On September 15, The Elizabeth Taylor AIDS Foundation (ETAF) honored Charlize Theron, Colin Farrell and Sheryl Lee Ralph with the Elizabeth Taylor Commitment to End AIDS Award at The Elizabeth Taylor Ball to End AIDS fundraising gala.

Colin Farrell speaks onstage during The Elizabeth Taylor Ball To End AIDS
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GRAMMY-winning Motown legend Thelma Houston performed at the event. The evening was generously supported by Presenting Sponsor Gilead Sciences, Inc. and Diamond Sponsor BVLGARI.

The gala included a seated dinner, an exciting live auction in partnership with Christie’s featuring unique works of art and luxury experiences with Tash Perrin serving as auctioneer, and a live performance by Thelma Houston. Daniel O’Day, Chairman and Chief Executive Officer of Gilead Sciences, Inc., presented the event honorees with the Elizabeth Taylor Commitment to End AIDS Award. Guests were given an up-close look at exclusive items from The Elizabeth Taylor Archive including highlights from Elizabeth Taylor’s personal life, film career, and humanitarian legacy.

Event Highlights:

  • On-stage while accepting the Elizabeth Taylor Commitment to End AIDS Award, Colin Farrell said, “It’s an honor to be here, it’s an honor to know Elizabeth. This is lovely, but any time an actor, singer, artist or writer gets honored, I think the honor is obviously less about what they’ve done and more about what they are given the opportunity to shine a light on and so that’s why we’re all here today. [AIDS] is still stealing lives – too many – and Elizabeth’s dream was to end HIV/AIDS forever and we haven’t got there. There’s still more work to do. Elizabeth led the way with the bravery of her humanity at that time. She’s somebody who didn’t believe that compassion or friendship or hope were inactive ideas or emotions – they were things that you had to do. Love is something that we make a decision to do every day – to love each other, to care for each other – that’s what Elizabeth did.”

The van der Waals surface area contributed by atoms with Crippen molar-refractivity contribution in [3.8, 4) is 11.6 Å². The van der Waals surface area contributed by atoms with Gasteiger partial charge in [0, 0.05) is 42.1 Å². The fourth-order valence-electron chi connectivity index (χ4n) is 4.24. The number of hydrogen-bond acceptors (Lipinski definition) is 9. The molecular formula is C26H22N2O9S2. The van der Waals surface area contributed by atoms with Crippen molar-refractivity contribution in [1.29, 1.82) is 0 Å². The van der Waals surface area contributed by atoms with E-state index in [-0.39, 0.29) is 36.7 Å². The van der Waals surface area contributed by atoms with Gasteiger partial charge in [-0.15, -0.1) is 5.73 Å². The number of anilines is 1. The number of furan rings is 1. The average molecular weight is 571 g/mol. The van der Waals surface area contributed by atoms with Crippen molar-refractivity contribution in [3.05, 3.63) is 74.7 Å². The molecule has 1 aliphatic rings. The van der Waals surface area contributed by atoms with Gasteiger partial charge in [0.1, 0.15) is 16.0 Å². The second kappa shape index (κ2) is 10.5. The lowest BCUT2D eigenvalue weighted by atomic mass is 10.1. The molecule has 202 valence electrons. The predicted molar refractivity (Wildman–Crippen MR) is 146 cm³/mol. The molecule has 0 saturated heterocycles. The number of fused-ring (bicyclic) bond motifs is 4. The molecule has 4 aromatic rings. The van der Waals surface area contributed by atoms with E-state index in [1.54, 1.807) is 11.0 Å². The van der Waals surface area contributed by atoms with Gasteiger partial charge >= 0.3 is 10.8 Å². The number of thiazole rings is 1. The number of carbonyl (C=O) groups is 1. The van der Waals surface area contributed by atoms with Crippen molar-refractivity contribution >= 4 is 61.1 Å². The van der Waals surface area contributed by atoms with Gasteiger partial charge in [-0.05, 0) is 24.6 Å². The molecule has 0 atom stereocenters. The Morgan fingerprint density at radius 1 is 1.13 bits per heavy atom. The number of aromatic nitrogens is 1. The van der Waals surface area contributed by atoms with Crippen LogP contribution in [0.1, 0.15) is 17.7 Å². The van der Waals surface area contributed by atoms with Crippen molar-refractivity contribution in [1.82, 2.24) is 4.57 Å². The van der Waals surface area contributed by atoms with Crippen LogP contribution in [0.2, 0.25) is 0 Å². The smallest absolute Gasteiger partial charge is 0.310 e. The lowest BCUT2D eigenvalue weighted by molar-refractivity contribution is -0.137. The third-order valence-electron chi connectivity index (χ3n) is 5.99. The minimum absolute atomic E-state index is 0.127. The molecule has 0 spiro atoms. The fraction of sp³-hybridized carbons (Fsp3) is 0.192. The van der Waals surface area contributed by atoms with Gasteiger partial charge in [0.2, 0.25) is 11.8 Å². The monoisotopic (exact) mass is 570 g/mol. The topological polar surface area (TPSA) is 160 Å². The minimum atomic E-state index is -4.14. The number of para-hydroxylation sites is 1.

• Charlize Theron said, “She [Elizabeth] was a fierce fighter, a staunch advocate, but she also always kept compassion at the heart of her messages and efforts. Elizabeth would have been 90-years-old this year and like many of us, I have no doubt she would be wishing we weren’t still fighting this fight, but we are – so let’s not let her down. As I accept this humbling honor, besides my heartfelt thank you to The Elizabeth Taylor AIDS Foundation, I only have four words for all of us: Let’s go to work.”
  • Sheryl Lee Ralph while accepting her award on-stage said, “The truths are not easy and 40 years later people want to act like it didn’t happen, but it did happen. It was horrible. It was ugly, and it was America. And it spread to the rest of the world. And when you used your voice to speak up, people wanted to tell you, ‘You need to shut up.’ Nobody wants to hear about that, even those who were infected told you, ‘This is not your fight, stop it, you will make it worse for us,’ and because some people did not use their voice, did not speak up, were silent, it has become, and still is, horrible for all of us. Forty years later, AIDS in America is still here. Raise your voice, do the work, decriminalize it, and open up your heart and your minds to people who do not look like you.”
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